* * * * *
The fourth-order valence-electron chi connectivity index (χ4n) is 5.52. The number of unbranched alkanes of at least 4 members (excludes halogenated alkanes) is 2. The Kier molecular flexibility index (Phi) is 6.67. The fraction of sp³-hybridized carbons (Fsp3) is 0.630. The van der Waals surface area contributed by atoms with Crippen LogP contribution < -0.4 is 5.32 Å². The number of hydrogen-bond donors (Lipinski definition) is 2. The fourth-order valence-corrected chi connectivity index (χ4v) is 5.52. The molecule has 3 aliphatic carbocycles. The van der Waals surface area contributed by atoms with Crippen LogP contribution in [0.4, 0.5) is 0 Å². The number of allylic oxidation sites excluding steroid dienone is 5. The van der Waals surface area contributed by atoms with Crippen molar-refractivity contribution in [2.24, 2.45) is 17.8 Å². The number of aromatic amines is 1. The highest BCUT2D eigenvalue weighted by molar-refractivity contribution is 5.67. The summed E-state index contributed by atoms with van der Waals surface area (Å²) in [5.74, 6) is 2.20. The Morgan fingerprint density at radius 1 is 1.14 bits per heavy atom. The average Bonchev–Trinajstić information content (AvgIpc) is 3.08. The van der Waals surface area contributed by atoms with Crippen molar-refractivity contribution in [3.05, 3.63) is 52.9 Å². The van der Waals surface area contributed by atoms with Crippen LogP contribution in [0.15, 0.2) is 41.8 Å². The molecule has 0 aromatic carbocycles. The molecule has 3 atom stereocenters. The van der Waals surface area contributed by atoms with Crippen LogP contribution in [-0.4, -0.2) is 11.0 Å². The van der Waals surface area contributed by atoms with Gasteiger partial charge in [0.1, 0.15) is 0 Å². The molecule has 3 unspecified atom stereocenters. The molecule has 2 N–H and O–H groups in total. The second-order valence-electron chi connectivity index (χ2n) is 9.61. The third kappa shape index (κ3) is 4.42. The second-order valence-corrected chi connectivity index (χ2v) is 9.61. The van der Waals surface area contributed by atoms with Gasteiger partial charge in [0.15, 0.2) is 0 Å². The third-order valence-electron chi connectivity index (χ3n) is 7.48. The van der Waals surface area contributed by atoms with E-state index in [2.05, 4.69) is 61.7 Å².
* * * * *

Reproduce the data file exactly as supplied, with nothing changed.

The fourth-order valence-electron chi connectivity index (χ4n) is 5.52. The number of unbranched alkanes of at least 4 members (excludes halogenated alkanes) is 2. The Kier molecular flexibility index (Phi) is 6.67. The fraction of sp³-hybridized carbons (Fsp3) is 0.630. The van der Waals surface area contributed by atoms with Crippen LogP contribution < -0.4 is 5.32 Å². The number of hydrogen-bond donors (Lipinski definition) is 2. The fourth-order valence-corrected chi connectivity index (χ4v) is 5.52. The molecule has 3 aliphatic carbocycles. The van der Waals surface area contributed by atoms with Crippen LogP contribution in [0.4, 0.5) is 0 Å². The number of allylic oxidation sites excluding steroid dienone is 5. The van der Waals surface area contributed by atoms with Crippen molar-refractivity contribution in [2.24, 2.45) is 17.8 Å². The number of aromatic amines is 1. The highest BCUT2D eigenvalue weighted by molar-refractivity contribution is 5.67. The summed E-state index contributed by atoms with van der Waals surface area (Å²) in [5.74, 6) is 2.20. The Morgan fingerprint density at radius 1 is 1.14 bits per heavy atom. The average Bonchev–Trinajstić information content (AvgIpc) is 3.08. The van der Waals surface area contributed by atoms with Crippen molar-refractivity contribution in [3.05, 3.63) is 52.9 Å². The van der Waals surface area contributed by atoms with Crippen LogP contribution in [0.15, 0.2) is 41.8 Å². The molecule has 0 aromatic carbocycles. The molecule has 3 atom stereocenters. The van der Waals surface area contributed by atoms with Crippen LogP contribution in [-0.4, -0.2) is 11.0 Å². The van der Waals surface area contributed by atoms with Gasteiger partial charge in [0.1, 0.15) is 0 Å². The molecule has 3 unspecified atom stereocenters. The molecule has 2 N–H and O–H groups in total. The second-order valence-electron chi connectivity index (χ2n) is 9.61. The third kappa shape index (κ3) is 4.42. The second-order valence-corrected chi connectivity index (χ2v) is 9.61. The van der Waals surface area contributed by atoms with Gasteiger partial charge in [0.15, 0.2) is 0 Å². The third-order valence-electron chi connectivity index (χ3n) is 7.48. The van der Waals surface area contributed by atoms with E-state index in [2.05, 4.69) is 61.7 Å².